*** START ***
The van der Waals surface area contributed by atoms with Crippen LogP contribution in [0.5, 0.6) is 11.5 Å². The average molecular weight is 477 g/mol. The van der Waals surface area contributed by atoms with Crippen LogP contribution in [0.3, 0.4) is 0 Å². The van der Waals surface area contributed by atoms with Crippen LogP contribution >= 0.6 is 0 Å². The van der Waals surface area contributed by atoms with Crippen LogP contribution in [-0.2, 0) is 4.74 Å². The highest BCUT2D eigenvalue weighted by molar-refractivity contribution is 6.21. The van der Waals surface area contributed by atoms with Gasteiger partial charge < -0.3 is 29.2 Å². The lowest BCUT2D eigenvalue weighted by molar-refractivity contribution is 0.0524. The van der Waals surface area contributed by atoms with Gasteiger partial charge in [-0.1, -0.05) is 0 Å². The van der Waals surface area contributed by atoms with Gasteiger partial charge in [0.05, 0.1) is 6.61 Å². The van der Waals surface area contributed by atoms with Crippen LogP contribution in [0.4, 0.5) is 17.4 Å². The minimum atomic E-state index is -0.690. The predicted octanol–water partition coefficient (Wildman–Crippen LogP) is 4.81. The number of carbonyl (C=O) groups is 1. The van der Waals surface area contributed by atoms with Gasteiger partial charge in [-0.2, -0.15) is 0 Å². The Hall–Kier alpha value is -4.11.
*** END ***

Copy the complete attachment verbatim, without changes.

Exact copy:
The van der Waals surface area contributed by atoms with Crippen LogP contribution in [0.5, 0.6) is 11.5 Å². The average molecular weight is 477 g/mol. The van der Waals surface area contributed by atoms with Crippen LogP contribution in [0.3, 0.4) is 0 Å². The van der Waals surface area contributed by atoms with Crippen LogP contribution >= 0.6 is 0 Å². The van der Waals surface area contributed by atoms with Crippen LogP contribution in [-0.2, 0) is 4.74 Å². The highest BCUT2D eigenvalue weighted by molar-refractivity contribution is 6.21. The van der Waals surface area contributed by atoms with Gasteiger partial charge < -0.3 is 29.2 Å². The lowest BCUT2D eigenvalue weighted by molar-refractivity contribution is 0.0524. The van der Waals surface area contributed by atoms with Gasteiger partial charge in [-0.1, -0.05) is 0 Å². The van der Waals surface area contributed by atoms with Gasteiger partial charge in [0.05, 0.1) is 6.61 Å². The van der Waals surface area contributed by atoms with Crippen LogP contribution in [0.4, 0.5) is 17.4 Å². The minimum atomic E-state index is -0.690. The predicted octanol–water partition coefficient (Wildman–Crippen LogP) is 4.81. The number of carbonyl (C=O) groups is 1. The van der Waals surface area contributed by atoms with Gasteiger partial charge in [-0.2, -0.15) is 0 Å². The Hall–Kier alpha value is -4.11.